For those of you unfamiliar with the term “gunning,” it is when a person volunteers a lot during class. They are the first ones to raise their hand when a person is struggling with a case and are the ones who love to change the facts of hypotheticals and say “Well what if this…” They don’t always stay on topic and can waste so much time in a class that you begin to think you are paying to listen to them ramble.
I once figured out that a law student pays about $1.50 for every minute in class. So, in a class of about 70 people, every minute is worth about $105. You are so aware of how much money you spend that you begin to get annoyed at people that you perceive are wasting your time and therefore money.
On the other side, gunners are most of the time just trying to get the most for the money that they are spending. I am not about to say that every time someone raises their hand that they are merely trying to learn. I have been in too many classes where the comments being made are too irrelevant to the discussion to make that argument. But I will say that after the first semester, the majority of comments made in class are in an attempt to contribute to the conversation and learn.
So why are gunners important in law school? How can someone dominating class-time be good for you as a law student? I agree, it can be hard to see sometimes, but I do believe that they have their purpose in law school and should be there.
- You aren’t getting called on. Classes can be intimidating, even when you are prepared. Getting cold called is never fun. Sometimes you just get a feeling that you are going to get called on and sure enough the professor asks you to explain the importance of a certain case. Now you read the case, briefed it, and have your notes right there in front of you. But for some inexplicable reason, you lose everything the moment that professor says your name. Sometimes you lost track of the discussion in class and got called on and have no clue what she is talking about. This happens a lot, and more than likely will happen to every law student at some point. For these reasons, cold calling may not be as effective as taking volunteers, leading many professors from using less cold calling and relying on open discussion during the class. So as long as there are volunteers talking, you don’t have to. You can volunteer to make a point that you feel is relevant on your own terms now. This relaxes the mood in the class because people are no longer fearing being called on and are instead able to focus on the material and learn.
- You learn from others mistakes. You think you will go through law school and never make a mistake? Think again. You will, you will make several. You will say something in class, ask a question, or do something that will be embarrassing. This is a good thing, we learn from mistakes. The most effective way is to learn from our own mistakes, but if you can learn from the mistakes of others then you are in great shape. The more a person talks, the more likely that person will make some mistake. The best professors are able to make a point of that mistake so that everyone knows that this is a common trap. This means that you will recognize it in the future and can avoid it, and didn’t have to go through the painful process yourself.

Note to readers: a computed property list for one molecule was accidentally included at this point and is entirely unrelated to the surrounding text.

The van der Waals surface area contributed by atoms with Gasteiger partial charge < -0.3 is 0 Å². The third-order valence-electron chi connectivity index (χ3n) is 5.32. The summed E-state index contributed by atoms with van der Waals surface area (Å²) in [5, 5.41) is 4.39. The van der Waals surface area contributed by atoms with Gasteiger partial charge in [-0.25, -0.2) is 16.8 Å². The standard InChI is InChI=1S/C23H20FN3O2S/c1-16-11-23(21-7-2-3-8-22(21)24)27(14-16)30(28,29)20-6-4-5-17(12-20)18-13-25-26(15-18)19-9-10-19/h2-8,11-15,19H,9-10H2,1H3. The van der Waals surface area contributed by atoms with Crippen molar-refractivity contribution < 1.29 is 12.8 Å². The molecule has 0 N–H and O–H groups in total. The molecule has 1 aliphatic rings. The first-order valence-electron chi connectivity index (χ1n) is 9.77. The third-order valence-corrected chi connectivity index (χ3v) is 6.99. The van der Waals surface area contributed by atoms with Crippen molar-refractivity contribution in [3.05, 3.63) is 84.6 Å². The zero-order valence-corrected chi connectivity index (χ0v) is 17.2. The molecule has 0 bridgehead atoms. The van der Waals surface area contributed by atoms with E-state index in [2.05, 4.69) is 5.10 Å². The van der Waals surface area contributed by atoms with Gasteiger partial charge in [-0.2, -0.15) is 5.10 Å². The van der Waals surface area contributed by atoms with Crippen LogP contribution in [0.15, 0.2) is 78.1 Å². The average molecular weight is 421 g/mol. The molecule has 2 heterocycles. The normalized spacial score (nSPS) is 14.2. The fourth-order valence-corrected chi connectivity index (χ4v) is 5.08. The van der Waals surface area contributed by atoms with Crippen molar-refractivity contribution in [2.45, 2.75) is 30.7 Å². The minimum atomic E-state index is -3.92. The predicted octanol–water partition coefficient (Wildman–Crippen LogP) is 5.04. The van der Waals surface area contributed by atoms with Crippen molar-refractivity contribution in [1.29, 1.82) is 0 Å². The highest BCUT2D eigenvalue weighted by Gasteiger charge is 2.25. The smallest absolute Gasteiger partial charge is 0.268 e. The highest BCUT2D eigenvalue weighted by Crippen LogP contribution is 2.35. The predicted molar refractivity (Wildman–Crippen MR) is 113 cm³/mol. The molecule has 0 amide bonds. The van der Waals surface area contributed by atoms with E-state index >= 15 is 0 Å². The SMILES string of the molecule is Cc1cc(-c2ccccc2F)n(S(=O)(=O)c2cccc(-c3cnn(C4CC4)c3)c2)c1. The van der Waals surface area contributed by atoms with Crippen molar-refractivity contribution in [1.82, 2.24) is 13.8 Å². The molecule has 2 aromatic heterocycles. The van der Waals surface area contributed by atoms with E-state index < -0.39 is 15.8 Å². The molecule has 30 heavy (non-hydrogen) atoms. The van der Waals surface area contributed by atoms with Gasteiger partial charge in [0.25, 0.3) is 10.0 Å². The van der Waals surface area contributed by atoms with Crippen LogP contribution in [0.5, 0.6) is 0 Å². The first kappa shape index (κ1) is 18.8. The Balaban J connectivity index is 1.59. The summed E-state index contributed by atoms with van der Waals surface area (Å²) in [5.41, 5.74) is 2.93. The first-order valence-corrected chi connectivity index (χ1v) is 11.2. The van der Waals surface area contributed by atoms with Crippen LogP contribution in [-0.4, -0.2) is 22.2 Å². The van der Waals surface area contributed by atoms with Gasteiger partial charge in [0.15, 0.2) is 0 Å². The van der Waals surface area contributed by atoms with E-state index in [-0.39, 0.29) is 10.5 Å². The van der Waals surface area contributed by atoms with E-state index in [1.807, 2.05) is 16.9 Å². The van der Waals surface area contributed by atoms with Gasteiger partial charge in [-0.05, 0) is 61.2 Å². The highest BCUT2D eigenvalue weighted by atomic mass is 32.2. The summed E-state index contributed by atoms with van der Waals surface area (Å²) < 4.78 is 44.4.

- It will motivate you to participate. I can’t tell you how many times that I’ve been in a class and listened to someone go on and on about something that I felt was completely wrong. There is nothing that will get my hand up in the air quicker than listening to someone that I think is wrong. Sometimes professors count on this. They will throw out a topic meant to incite an argument. Remember, you are not the only smart person in law school and you do not know everything. This means that the way we learn to be a lawyer is to disagree and argue. I remember a Business Associations class where the issue was whether a partner should be given some slack if he was having some personal problems or should be let go since it would be a distraction. This particular class seemed to split right in half and the discussion carried on for 30 minutes. People were upset feeling that the conversation was unproductive and a waste of time, and maybe 30 minutes was too much time to spend on the subject. But it is the professor’s job to control the discussion and cut it off when it is time. This means that the professors and not the students should be blamed if gunners control the class. Professors are all different in how they run their class, and students will have their preferences. Professors that are in control of the class discussion will encourage that person who is off point and wasting time to come back after class and will drive the discussion effectively.
So how should law students feel about gunners? In the beginning it is important to remember that they are trying to learn the best way they can. You will get frustrated with them sometimes and with the professor for not moving things along. But with most professors, you can believe that they are smarter than you and know what they are doing. You may not understand it at the time and may even spend time to calculate how much of your money is going towards hearing them talk, but you can still learn from them if you choose to do so. Law school is like most things in life, you get out of it what you put into it.